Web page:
I need to find ways to set aside my old patterns and notions and simply participate in the life of the congregation without criticism. It isn’t as easy as I had imagined it would be. After all, I’m more than a thousand miles from the congregation I led for twenty five years. I’m in a new church in a new place. And now I have lived here long enough for me to have become involved in a new congregation. Nearly all of my new friends in this place are part of the congregation to which we belong. I look forward to seeing friends each time I attend worship. I feel like I am a member of a community. I belong.

Sometimes, however, it feels like I’m not really plugged in. Sometimes it feels like that lack of involvement is what the pastor wants of me. I know it is just my outsized ego that wants to somehow still be the center of attention. I know that is far less than the humble role to which I aspire. The problem isn’t with the pastor or the church. It is with me.

As I live into the new realities of my life, I have at least maintained a sense of contemplation during this Lenten season. I confess that feeling a little down during Holy Week is part of the process of immersing myself in this season of the church. Resurrection is coming, but this week we are asked to be patient. Those following Jesus during his last week had their patience tested and were quite uncomfortable with what was happening to them. As a follower of Jesus it is appropriate for me to feel uncomfortable this week.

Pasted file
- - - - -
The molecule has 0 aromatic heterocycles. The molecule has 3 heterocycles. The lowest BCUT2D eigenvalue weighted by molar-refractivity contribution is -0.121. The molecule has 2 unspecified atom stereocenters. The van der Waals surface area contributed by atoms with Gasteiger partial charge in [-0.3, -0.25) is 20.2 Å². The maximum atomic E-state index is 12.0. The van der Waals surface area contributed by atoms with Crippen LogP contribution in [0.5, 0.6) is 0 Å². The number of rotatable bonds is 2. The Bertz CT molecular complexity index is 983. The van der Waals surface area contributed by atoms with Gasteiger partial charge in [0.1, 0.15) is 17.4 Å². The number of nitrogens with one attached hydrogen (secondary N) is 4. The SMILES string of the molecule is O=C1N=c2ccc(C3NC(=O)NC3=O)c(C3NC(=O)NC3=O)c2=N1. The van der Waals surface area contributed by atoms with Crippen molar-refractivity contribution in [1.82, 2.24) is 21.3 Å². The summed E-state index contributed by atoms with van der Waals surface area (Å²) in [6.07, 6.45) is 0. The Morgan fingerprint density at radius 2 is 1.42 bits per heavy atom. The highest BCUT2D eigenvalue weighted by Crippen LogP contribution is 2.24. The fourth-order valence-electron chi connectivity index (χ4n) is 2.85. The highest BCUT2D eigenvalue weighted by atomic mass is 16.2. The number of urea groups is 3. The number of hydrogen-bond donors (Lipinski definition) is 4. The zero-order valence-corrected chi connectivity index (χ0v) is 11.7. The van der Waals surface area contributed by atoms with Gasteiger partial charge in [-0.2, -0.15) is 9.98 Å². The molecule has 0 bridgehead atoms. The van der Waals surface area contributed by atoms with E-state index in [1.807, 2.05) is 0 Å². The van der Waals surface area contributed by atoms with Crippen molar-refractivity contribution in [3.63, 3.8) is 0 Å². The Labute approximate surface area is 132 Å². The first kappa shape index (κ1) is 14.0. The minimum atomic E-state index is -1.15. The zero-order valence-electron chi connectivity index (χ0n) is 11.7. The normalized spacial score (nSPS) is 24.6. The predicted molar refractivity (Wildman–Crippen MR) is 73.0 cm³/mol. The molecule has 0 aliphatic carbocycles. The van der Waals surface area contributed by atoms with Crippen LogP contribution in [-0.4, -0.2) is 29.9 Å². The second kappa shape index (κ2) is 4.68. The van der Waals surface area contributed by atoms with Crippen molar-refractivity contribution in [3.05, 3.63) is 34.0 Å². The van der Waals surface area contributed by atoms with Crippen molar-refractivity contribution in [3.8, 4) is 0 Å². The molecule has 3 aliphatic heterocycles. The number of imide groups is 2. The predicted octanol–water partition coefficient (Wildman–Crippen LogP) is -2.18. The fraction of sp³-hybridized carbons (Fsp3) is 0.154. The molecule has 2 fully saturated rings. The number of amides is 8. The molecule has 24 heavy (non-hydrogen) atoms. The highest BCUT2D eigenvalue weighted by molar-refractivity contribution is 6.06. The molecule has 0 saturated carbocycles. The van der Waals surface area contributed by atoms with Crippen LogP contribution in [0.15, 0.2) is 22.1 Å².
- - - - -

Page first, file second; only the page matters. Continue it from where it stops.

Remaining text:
I will wait. I will pray. I will read the familiar grief-laden texts. I will remember. And once again I will be reminded that the mood of this week is not the final word on the meaning of life.